A:  I don’t like conveying agendas but I like to convey ideas and things for the reader to ponder with. With Fargoer I would say there are few: social status of an outcast is one of them. Anti-religious tendencies in a world with clear supernatural involvement is another. Clashing of cultures of different livelihoods is third. Destiny of an individual is probably the fourth.

Q: What drew you to writing a story based in the age of the Vikings?
A: I would say it is the way the era is underused in fantasy literature. Most of fantasy seems to be based on High Medieval period and different variations of Middle Ages. I think Viking Age has very interesting things to give for fantasy literature. There are more original cultures and different religions present than in later periods, when the influence of the church has grown. Vikings themselves brought an element of multi-culturalism as they traded and raided in many areas, creating an exchange of ideas and goods all the way from northern sea to the Arabs. Level of sophistication ran all the way from hunter-gatherers to quite sophisticated Caliphate.

Q: How closely do the spirits and chants in your book mirror actual tribal mysticism?
A: I’ve tried to mimic the feel and methods of ancient Finnish poetry for the chants. In Finnish version they are written in old Kalevala-meter but translated poetry uses rhymes as it is more natural to English language. Poems and mythology described in Fargoer is not an exact copy of the traditional Finnish mythology, but the ancient reality was not either. Especially Kalevala was created in an age of rising national awareness and does not represent the whole spectrum of myths and beliefs that really existed. In this light, my work is not authentic, but neither are the other works derived from ancient poetry.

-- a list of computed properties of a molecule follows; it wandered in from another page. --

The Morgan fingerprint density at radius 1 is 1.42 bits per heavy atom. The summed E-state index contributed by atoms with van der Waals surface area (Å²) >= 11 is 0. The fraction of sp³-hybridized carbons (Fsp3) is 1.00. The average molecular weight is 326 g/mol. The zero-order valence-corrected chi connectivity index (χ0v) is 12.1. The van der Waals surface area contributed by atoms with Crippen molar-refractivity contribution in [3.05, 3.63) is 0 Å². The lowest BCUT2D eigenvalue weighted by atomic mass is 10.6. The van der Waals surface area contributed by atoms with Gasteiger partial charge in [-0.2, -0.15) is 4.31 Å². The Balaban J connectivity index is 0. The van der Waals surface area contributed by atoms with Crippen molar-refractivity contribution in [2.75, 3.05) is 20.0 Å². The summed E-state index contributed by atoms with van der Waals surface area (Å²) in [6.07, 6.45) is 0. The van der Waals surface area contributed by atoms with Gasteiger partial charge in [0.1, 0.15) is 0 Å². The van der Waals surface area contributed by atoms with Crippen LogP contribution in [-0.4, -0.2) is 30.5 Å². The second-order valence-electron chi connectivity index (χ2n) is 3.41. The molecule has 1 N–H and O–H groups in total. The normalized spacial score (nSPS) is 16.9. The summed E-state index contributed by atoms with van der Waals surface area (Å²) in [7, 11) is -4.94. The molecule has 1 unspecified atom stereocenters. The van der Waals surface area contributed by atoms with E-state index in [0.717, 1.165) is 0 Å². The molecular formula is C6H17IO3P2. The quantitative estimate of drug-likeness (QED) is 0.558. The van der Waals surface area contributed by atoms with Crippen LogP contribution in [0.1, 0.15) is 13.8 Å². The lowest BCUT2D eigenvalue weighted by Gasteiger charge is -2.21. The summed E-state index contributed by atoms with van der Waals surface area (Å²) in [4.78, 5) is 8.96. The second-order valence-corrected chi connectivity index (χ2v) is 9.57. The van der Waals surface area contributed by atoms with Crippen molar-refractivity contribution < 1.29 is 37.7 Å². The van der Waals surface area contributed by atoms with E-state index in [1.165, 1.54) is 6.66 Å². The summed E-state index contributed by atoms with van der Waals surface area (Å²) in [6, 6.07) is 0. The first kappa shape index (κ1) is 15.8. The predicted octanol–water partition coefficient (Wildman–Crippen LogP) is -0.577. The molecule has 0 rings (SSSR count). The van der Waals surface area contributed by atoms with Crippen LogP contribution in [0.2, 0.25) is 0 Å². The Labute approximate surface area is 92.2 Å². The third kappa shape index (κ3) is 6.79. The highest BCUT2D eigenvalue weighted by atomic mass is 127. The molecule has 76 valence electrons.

Q: What’s the one major piece of advice you would give to a first-time novel writer?
A: I would say, try to find your own voice and your own way of doing things. Use tips and tricks used by others but do not get caught up with them, the best methods for you are the ones which make you pound those words in.

Q: What’s the biggest lesson you learned from writing your first book?
A: Writing a book is a huge task, especially if you are very self-conscious of your work. I guess I can say big accomplishments can come out of small things done regularly for a long time.

Q: What are you currently working on?
A: Currently I am writing short stories. The follow-up for Fargoer is in the works but it seems to take longer than I predicted. I have learned not to fret over such things too much, so I currently write stuff that comes out naturally. I have many novel-size projects in my mind besides Fargoer’s sequels, it will be interesting to see when they decide to come out. 🙂

Q: How do you relax?
A: I practice aikido in addition to writing so physical activity is also very important for my well-being. Books, movies and music also seem to work, as they seem for the most of us. As a family man I enjoy being home and seeing my boy grow and learn new things.

Q: Any last notes or words of inspiration or encouragement you would like to leave?
A: “Practice does not make perfect. Only perfect practice makes perfect.” – Vince Lombardi
“Big things have small beginnings” – Lawrence of Arabia

To Connect with Petteri, you can click on the following links:

Twitter: http://www.twitter.com/fargoerbooks

Facebook: http://www.facebook.com/fargoerbook

Amazon Author Page:  http://www.amazon.com/Petteri-Hannila/e/B009QIJXP0

Creativia Publishing:  http://www.creativia.org/fargoer—day-of-the-dead.html
Day of the dead is a short story set in the world of Fargoer (and it touches the storyline depicted in the novel). You can download it for free from Creativia’s web site.